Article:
Sir Andrew Duncan
|President of the Board of Trade|
5 January 1940 – 3 October 1940
|Prime Minister||Neville Chamberlain |
|Preceded by||Oliver Stanley|
|Succeeded by||Oliver Lyttelton|
29 June 1941 – 4 February 1942
|Prime Minister||Winston Churchill|
|Preceded by||Oliver Lyttelton|
|Succeeded by||John Jestyn Llewellin|
Andrew Rae Duncan
3 June 1884
Irvine, Ayrshire, Scotland
|Died||30 March 1952 (aged 67)|
Westminster, London, England
Sir Andrew Rae Duncan, GBE (3 June 1884 – 30 March 1952) was a British businessman who was brought into government during World War II, serving twice as both President of the Board of Trade and Minister of Supply.
Duncan was a Director of the Bank of England and of Imperial Chemical Industries. He was chairman of the Central Electricity Board from 1927 to 1935, and chairman of the British Iron and Steel Federation from 1935 until 1945. He was elected as a "National" Member of Parliament (MP) for the City of London in a 1940 by-election and was made a member of the Cabinet and a Privy Counsellor. He was re-elected at the 1945 election, and stepped down at the 1950 general election.
During his time in the ministerial office, there was some concern that someone so closely involved with the iron, steel and chemical industries was in charge of their regulation. However, wartime pressures kept Duncan in the post and he was undamaged. He returned to the Iron and Steel Federation after the war, working to resist the Labour government's nationalisation plans with Aubrey Jones, his assistant, later a Conservative minister.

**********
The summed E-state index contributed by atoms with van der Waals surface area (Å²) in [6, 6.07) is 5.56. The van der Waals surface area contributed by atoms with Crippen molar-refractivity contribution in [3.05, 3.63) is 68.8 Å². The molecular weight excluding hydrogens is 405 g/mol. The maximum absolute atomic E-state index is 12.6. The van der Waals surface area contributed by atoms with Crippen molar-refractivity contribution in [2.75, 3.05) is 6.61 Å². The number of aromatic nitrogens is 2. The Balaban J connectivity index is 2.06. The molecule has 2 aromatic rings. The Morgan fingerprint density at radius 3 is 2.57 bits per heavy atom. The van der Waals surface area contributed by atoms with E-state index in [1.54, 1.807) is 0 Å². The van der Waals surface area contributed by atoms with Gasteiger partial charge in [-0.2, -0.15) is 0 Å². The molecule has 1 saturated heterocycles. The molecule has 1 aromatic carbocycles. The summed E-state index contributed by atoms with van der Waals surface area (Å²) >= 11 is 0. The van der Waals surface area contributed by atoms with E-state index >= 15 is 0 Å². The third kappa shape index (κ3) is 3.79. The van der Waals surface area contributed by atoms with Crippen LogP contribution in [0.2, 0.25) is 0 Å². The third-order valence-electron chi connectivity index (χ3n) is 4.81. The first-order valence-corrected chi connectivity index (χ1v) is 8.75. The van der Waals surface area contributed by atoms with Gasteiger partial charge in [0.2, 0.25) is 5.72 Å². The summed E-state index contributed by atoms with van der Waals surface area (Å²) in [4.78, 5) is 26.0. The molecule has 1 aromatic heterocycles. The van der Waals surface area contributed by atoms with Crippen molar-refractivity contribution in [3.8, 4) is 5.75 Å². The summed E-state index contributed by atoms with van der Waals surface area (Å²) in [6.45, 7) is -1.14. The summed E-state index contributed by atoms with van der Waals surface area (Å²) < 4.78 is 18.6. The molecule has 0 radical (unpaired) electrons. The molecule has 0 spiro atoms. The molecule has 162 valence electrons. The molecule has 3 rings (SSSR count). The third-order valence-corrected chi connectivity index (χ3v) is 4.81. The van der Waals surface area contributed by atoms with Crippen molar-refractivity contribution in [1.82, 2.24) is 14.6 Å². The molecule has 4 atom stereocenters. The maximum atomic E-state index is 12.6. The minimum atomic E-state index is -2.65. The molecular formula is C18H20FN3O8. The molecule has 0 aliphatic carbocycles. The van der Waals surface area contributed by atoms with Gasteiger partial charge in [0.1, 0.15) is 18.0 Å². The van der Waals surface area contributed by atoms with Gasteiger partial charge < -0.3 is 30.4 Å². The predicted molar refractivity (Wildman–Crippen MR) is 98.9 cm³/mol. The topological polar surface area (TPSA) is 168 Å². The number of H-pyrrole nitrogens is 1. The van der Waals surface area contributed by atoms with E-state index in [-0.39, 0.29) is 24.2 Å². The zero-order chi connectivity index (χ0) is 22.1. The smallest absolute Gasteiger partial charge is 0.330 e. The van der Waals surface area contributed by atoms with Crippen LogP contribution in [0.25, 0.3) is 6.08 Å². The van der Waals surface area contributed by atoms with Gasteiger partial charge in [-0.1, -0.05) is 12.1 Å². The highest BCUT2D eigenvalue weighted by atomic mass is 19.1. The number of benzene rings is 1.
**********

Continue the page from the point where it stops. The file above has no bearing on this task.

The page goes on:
In addition to his service in the United Kingdom, Duncan was appointed in 1926 by Canadian Prime Minister William Lyon Mackenzie King in response to the Maritime Rights Movement to chair the Royal Commission on Maritime Claims, which was thus nicknamed the "Duncan Commission".
In 1916, he married Anne Jordan. They had two sons, one of whom was killed in action in 1940. He died in his sleep on 30 March 1952, aged 67.
- Hansard 1803–2005: contributions in Parliament by Andrew Rae Duncan
- Newspaper clippings about Andrew Duncan in the 20th Century Press Archives of the ZBW